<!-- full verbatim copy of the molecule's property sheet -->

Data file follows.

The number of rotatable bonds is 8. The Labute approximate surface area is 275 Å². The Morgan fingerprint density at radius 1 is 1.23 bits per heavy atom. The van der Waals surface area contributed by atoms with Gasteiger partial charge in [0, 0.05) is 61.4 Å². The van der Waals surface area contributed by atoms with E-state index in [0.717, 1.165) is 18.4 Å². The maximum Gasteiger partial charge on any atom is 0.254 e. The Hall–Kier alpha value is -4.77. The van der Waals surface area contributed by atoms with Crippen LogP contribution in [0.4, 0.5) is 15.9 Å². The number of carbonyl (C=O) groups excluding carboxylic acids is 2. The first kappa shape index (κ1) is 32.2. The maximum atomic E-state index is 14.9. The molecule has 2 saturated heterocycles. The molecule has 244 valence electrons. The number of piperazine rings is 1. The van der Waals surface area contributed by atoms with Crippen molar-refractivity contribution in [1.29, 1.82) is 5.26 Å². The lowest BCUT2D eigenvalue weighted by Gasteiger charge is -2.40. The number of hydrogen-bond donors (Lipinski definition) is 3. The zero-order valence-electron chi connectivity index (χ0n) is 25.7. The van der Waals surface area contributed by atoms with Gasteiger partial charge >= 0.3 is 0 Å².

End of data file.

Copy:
The number of rotatable bonds is 8. The Labute approximate surface area is 275 Å². The Morgan fingerprint density at radius 1 is 1.23 bits per heavy atom. The van der Waals surface area contributed by atoms with Gasteiger partial charge in [0, 0.05) is 61.4 Å². The van der Waals surface area contributed by atoms with E-state index in [0.717, 1.165) is 18.4 Å². The maximum Gasteiger partial charge on any atom is 0.254 e. The Hall–Kier alpha value is -4.77. The van der Waals surface area contributed by atoms with Crippen LogP contribution in [0.4, 0.5) is 15.9 Å². The number of carbonyl (C=O) groups excluding carboxylic acids is 2. The first kappa shape index (κ1) is 32.2. The maximum atomic E-state index is 14.9. The molecule has 2 saturated heterocycles. The molecule has 244 valence electrons. The number of piperazine rings is 1. The van der Waals surface area contributed by atoms with Crippen molar-refractivity contribution in [1.29, 1.82) is 5.26 Å². The lowest BCUT2D eigenvalue weighted by Gasteiger charge is -2.40. The number of hydrogen-bond donors (Lipinski definition) is 3. The zero-order valence-electron chi connectivity index (χ0n) is 25.7. The van der Waals surface area contributed by atoms with Gasteiger partial charge >= 0.3 is 0 Å².